Live Report: M. Geddes Gengras @ Rare Air (4.12.2016)
On any given night, patrons at Seattle’s Q Nightclub might expect to hear bumping house music in a setting that’s 50% ultra lounge, 50% dance club, and 100% meat market. The club’s specs boast a state-of-the-art sound system, which is accurate, but the vibe is not one that particularly caters to experimental music heads.
Except, that is, when the floor is lined with pillows and yoga mats and the club is transformed into something wholly other; an audiovisual utopia — awash with psychedelic visuals generated by I Want You Studio‘s Christian Petersen — where entranced ambient fans sit and listen closely to subtle, gentle music.
Rare Air bills itself as Seattle’s premiere club night devoted to ambient and new age music, but in the two years since its founding, it has grown into something of a movement: a flagship event for the Pacific Northwest’s burgeoning kosmische scene which has hosted live performances by acts like Panabrite, Visible Cloaks, and saxophone improviser Kate Olson.
Perhaps the most unexpected thing about Rare Air is that it’s always free. (The night achieves a modest budget through bar sales and event producer DJ Explorateur has been known to pay bands out of her pocket.)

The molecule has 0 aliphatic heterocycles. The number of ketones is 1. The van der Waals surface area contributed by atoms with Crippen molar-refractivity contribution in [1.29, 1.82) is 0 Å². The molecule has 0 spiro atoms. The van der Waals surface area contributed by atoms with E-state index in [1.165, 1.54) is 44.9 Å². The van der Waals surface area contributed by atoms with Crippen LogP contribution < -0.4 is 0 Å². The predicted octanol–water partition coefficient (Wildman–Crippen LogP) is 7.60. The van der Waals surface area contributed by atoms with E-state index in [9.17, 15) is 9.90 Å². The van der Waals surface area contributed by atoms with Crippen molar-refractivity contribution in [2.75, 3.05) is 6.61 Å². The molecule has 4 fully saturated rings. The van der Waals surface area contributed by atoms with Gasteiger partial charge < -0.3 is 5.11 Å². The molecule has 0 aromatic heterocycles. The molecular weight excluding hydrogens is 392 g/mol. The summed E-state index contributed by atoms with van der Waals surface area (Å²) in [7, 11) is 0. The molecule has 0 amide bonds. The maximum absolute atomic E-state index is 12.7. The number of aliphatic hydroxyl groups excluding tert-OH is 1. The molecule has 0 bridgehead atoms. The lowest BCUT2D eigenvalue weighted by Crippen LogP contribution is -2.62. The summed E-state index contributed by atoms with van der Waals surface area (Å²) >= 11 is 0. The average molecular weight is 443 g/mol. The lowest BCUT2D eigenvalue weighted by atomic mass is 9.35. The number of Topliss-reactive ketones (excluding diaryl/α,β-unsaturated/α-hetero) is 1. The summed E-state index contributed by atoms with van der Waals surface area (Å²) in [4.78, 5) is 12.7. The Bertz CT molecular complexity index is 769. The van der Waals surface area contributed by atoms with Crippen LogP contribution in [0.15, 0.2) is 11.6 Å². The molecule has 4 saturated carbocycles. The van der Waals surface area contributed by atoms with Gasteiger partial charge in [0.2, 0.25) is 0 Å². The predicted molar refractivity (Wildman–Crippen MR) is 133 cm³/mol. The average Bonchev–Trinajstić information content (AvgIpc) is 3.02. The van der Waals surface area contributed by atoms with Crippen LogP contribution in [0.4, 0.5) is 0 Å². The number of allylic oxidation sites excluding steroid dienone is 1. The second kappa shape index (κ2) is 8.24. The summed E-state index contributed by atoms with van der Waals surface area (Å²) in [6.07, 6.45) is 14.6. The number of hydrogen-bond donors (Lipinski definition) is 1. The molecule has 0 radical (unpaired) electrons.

Rare Air’s most recent installment featured DJ sets by up-and-comers AOS and Archivist alongside resident DJ Explorateur, plus a live set by prolific Los Angeles performer M. Geddes Gengras. Gengras’s set started out gently, with inquisitive modular synth burbles finding their way into a powerful river of textured drone. About halfway through, the drone opened like clouds parting, making way for a joyful, major keyboard melody to emerge from a Moog Little Phatty. Rhythmic elements gradually crept in, and for a moment, we were given an offering of gentle, broken dance music that finally gave way to an ecstatic, Riley-esque fluttering of fingers.
There’s no shortage of modular gear-heads making electronic music these days, but Gengras stands head and shoulders above the crowd for his inventiveness and melodic lyricism. It isn’t easy to make synthesizer music sound beautiful, unexpected, and even uplifting all at once, and Gengras’s ability to do just that sets him apart as a giant in the field.
[All photos by Valerie Calano, aka DJ Explorateur, except the second photo below of DJ Explorateur by Emily Pothast.]